This conversation started by @patrickc is a great discussion on all things #netneutrality

Nearly three years after the FCC voted to undo Title II, Where do things stand? Are tweets still free? Was this much ado about nothing? What is next?

I have some thoughts 🧵
Since the FCC's Restoring Internet Freedom Order took effect two years ago. We've seen:

-US Internet speeds are up!
-None of the hyperbolic predictions occurred (and/or never happened in first place)
-Increased broadband deployment
These 🔼 are all points that can (and should) be debated. Many (included myself) have discussed them ad nauseam.

So instead of rehashing those sticking points, I'm going to to share a few things, not often discussed.
First off: In a surprise to many net neutrality activists, the light touch framework set by @AjitPaiFCC has worked very well during COVID.

And.... concerns people have, such as the "homework gap," would not have been solved by net neutrality rules.

usatoday.com/story/opinion/…
We currently have bipartisan conversations about next steps to solve our nation's digital divide.

Ideas like enabling new innovations (think Starlink), reducing barriers for thousands of small providers, and rethinking public investment.

Title II doesn't solve this problem...
Additionally, the US's current light touch approach means we are better prepared to reap the benefits of 5G compared to Europe (where net neutrality absolutism is potentially leaving providers and innovators in a regulatory quagmire).
Prioritization for 5G requires dynamic network management. However onerous Title II framework creates a "mother may I" approach that could dramatically discourage the creation and adoption of new applications.

(It will be interesting to contrast US v Europe on this front)
In some ways, Title II (net neutrality) as it relates to network management is similar to a tech platform needing a federal agency permission before use a new algorithm.

Which brings to me the real upshot of this thread.
The current conversations on Capitol Hill and during Presidential Campaign about the power of Internet gatekeepers (IE the platforms) originate from this central net neutrality debate.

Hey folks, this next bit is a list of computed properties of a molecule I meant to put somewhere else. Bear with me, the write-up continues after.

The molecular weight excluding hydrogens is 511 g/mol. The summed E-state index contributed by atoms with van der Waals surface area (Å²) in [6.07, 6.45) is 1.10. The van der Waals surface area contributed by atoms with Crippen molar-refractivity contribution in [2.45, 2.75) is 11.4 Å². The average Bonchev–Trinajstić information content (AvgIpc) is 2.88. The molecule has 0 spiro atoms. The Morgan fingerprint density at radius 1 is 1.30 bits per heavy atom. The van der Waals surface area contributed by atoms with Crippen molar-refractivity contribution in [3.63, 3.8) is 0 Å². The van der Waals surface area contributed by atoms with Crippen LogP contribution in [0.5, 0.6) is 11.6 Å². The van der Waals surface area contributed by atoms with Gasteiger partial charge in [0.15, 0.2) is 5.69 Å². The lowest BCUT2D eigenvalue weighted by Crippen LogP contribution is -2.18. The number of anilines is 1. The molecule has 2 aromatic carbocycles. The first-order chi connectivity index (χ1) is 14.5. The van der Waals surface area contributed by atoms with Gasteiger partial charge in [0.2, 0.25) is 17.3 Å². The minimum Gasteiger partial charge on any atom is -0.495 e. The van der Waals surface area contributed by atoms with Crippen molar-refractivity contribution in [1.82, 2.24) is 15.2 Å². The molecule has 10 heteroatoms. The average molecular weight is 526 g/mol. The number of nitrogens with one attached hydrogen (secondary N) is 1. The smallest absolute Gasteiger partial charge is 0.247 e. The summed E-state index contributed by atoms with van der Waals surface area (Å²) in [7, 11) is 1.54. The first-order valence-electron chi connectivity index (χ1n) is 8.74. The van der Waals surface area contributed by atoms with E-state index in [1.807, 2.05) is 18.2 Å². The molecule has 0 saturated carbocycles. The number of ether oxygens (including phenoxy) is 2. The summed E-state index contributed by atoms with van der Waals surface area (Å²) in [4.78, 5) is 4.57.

Both sides have real questions about competition, free speech, "bias," and "deplatforming."
So if Joe Biden wins, and a Democrat-led @FCC brings back net neutrality regulations, I believe it will be nearly impossible for them to parse out this one issue from the lively and relevant discussion dominating tech policy.
This holistic approach has been foreshadowed by former Sen. Al Franken (an early proponent of net neutrality), who called for expanding net neutrality-styled regulations on the platforms as well.

shorturl.at/ptDI9
Interestingly former FCC Chairman Tom Wheeler (the "Dingo" as called by John Oliver) has also signaled interest in expanding Net Neutrality rules on the rest of the Internet.... As he calls "A holistic approach..."

wired.com/story/former-f…
This new regulatory paradigm, coupled with the political realignment on the right (where leading Republicans are rethinking free market ideology and the concept of regulatory humility), could result in a drastic bipartisan overhaul of our Internet landscape.
A sort of Digital New Deal could be brewing. And consequently it could be those corporate interests and Internet activists who backed net neutrality in the first place, who stand to lose the most.

(See Section 230 debate for example)
This was predictable. Back in 2009, @BerinSzoka and @AdamThierer wrote a prescient paper saying as much. Explaining how the net neutrality would kickstart tech's mutually assured destruction. pff.org/issues-pubs/ps…
Now is the time for advocates and policymakers to step back and rethink whether it is possible to reshape this aspect of the Internet ecosystem without dramatically altering the rest? And is that a future that is better or worse outcome for American public?

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